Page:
Wednesday, May 18, 2005

R' Ashlag Ch. 21 (sect. 3)

Rabbi Yehudah Ashlag's "Introduction to the Zohar"

-- as translated and commented on by Rabbi Yaakov Feldman


Ch. 21


"That's why, for example, people whose ratzon l’kabel is rooted in animalistic desires alone only need, think about, and plan things that would satisfy those sorts of animalistic desires (for the most part). For even though they'd be using their minds and reason just as (other) humans do, it's 'enough for the servant to be like his master' (see Berachot 58B), (i.e., they're satisfied enough identifying their selves with), their animalistic reasoning, and for their minds to be enslaved to and serve their animalistic will.”

"(It's also why) those whose ratzon l’kabel are preoccupied by (more) 'human' desires for the most part -- desires that aren't found in animals, like for respect or for power over others -- channel the great majority of their needs, thoughts, and plans on satisfying those desires as much as possible.'

"(And also it's why) those whose desires are mainly for (more transcendent and lofty things like) knowledge channel the great majority of their needs, thoughts, and plans into satisfying those sorts of desires as much as possible."

-- Since *everyone* (and everything) is ratzon l’kabel- and pleasure-driven, and noting too that some of us are rather body-oriented, others more ego-oriented, and others yet more ideal-oriented, R' Ashlag now delves a bit into the whole notion of how people respond to drives.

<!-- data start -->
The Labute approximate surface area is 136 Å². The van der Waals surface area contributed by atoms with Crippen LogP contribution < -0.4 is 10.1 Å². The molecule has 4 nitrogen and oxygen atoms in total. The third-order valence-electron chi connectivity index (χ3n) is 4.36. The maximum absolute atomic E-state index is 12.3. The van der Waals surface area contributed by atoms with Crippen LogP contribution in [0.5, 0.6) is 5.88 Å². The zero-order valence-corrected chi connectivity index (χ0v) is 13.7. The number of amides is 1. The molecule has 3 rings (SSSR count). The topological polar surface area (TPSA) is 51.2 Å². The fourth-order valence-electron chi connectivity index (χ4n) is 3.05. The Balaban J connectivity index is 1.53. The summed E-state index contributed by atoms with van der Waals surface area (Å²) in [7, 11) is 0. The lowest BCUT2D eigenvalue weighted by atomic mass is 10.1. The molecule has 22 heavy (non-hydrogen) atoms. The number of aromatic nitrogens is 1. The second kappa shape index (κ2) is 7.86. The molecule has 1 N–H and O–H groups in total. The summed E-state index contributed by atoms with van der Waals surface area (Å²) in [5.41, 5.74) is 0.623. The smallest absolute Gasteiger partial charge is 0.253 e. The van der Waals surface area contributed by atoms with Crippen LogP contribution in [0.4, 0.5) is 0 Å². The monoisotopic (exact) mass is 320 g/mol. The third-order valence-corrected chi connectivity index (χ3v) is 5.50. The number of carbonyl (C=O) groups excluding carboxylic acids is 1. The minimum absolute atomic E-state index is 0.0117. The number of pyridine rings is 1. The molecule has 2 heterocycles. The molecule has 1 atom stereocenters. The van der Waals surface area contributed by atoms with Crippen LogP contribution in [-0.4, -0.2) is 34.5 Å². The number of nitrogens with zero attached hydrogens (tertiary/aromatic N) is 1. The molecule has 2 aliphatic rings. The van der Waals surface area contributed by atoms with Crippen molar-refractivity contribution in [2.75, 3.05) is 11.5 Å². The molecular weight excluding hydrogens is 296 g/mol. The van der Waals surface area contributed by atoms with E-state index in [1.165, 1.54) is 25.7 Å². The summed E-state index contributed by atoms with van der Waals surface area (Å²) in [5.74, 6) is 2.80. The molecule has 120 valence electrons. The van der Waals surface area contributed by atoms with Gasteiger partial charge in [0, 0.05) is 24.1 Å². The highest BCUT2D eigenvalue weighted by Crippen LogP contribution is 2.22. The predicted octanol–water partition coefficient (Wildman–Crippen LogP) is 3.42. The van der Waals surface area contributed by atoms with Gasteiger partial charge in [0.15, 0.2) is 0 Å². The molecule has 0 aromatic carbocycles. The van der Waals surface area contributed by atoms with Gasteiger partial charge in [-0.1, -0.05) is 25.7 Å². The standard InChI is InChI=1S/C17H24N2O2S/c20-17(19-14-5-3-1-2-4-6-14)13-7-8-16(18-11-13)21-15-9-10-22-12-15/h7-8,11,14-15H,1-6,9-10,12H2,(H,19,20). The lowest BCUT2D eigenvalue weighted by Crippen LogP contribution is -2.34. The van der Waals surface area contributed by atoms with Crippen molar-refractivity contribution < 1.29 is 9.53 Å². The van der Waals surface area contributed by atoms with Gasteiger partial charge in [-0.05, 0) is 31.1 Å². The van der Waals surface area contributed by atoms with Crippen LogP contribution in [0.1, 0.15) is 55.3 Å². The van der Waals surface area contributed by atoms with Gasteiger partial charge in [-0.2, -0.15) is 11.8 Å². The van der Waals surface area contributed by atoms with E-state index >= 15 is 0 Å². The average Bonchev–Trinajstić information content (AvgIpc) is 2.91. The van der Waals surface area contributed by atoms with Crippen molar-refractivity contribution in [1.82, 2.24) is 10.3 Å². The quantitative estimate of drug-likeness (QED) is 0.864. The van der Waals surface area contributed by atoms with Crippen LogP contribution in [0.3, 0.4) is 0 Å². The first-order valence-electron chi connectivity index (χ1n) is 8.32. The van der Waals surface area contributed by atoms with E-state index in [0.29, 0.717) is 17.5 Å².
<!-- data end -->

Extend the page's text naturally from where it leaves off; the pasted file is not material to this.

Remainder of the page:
-- His contention is that ... regardless of what drives us: physical delights, ego-satisfactions, or more metaphysical sorts of pleasures like grasping deep and recondite concepts or experiencing sublime emotions, it all comes down to what we focus on. For while people driven by physical delights focus all of their resources on satisfying those sorts of urges (and are only too willing to subject themselves to their "master's" thoughtless whims), those driven by the need to satisfy their egos (which R' Ashlag terms "[merely] human" desires since they're neither distinctly animalistic nor exemplary), and those driven by more transcendent and lofty urges focus all of their resources on satisfying those urges ... again, the point is that we're *each* driven by a ratzon l’kabel regardless of how we express it. So no one can be criticized for his egocentricity, which is universal, so much as for his choices. But as we'd learned, there's also the option to act out of a ratzon l’kabel al m’nat l’hashpia.

(c) 2005 Rabbi Yaakov Feldman

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